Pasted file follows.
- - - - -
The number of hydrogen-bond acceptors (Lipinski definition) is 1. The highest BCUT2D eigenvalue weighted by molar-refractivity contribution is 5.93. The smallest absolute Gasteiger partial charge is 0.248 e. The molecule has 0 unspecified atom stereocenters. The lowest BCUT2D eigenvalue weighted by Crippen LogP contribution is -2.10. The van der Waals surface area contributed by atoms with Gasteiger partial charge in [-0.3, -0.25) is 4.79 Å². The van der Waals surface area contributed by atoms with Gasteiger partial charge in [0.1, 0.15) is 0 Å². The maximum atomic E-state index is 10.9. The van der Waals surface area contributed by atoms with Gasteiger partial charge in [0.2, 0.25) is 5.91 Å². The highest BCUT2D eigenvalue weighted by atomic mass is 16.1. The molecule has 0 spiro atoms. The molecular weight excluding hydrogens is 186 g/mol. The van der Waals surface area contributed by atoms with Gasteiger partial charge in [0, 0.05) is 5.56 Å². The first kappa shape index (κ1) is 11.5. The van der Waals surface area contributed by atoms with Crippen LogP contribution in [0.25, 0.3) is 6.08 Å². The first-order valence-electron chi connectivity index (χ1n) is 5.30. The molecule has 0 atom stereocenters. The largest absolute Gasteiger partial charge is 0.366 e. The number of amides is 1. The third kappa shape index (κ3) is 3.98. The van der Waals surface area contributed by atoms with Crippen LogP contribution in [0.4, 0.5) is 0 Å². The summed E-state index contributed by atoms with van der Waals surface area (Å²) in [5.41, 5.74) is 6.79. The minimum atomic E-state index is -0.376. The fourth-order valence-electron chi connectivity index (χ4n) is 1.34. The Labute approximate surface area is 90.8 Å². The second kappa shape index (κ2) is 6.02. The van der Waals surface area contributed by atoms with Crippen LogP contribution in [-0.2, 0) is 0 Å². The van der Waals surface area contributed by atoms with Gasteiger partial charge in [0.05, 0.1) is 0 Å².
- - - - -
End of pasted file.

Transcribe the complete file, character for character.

The number of hydrogen-bond acceptors (Lipinski definition) is 1. The highest BCUT2D eigenvalue weighted by molar-refractivity contribution is 5.93. The smallest absolute Gasteiger partial charge is 0.248 e. The molecule has 0 unspecified atom stereocenters. The lowest BCUT2D eigenvalue weighted by Crippen LogP contribution is -2.10. The van der Waals surface area contributed by atoms with Gasteiger partial charge in [-0.3, -0.25) is 4.79 Å². The van der Waals surface area contributed by atoms with Gasteiger partial charge in [0.1, 0.15) is 0 Å². The maximum atomic E-state index is 10.9. The van der Waals surface area contributed by atoms with Gasteiger partial charge in [0.2, 0.25) is 5.91 Å². The highest BCUT2D eigenvalue weighted by atomic mass is 16.1. The molecule has 0 spiro atoms. The molecular weight excluding hydrogens is 186 g/mol. The van der Waals surface area contributed by atoms with Gasteiger partial charge in [0, 0.05) is 5.56 Å². The first kappa shape index (κ1) is 11.5. The van der Waals surface area contributed by atoms with Crippen LogP contribution in [0.25, 0.3) is 6.08 Å². The first-order valence-electron chi connectivity index (χ1n) is 5.30. The molecule has 0 atom stereocenters. The largest absolute Gasteiger partial charge is 0.366 e. The number of amides is 1. The third kappa shape index (κ3) is 3.98. The van der Waals surface area contributed by atoms with Crippen LogP contribution in [0.4, 0.5) is 0 Å². The summed E-state index contributed by atoms with van der Waals surface area (Å²) in [5.41, 5.74) is 6.79. The minimum atomic E-state index is -0.376. The fourth-order valence-electron chi connectivity index (χ4n) is 1.34. The Labute approximate surface area is 90.8 Å². The second kappa shape index (κ2) is 6.02. The van der Waals surface area contributed by atoms with Crippen LogP contribution in [-0.2, 0) is 0 Å². The van der Waals surface area contributed by atoms with Gasteiger partial charge in [0.05, 0.1) is 0 Å².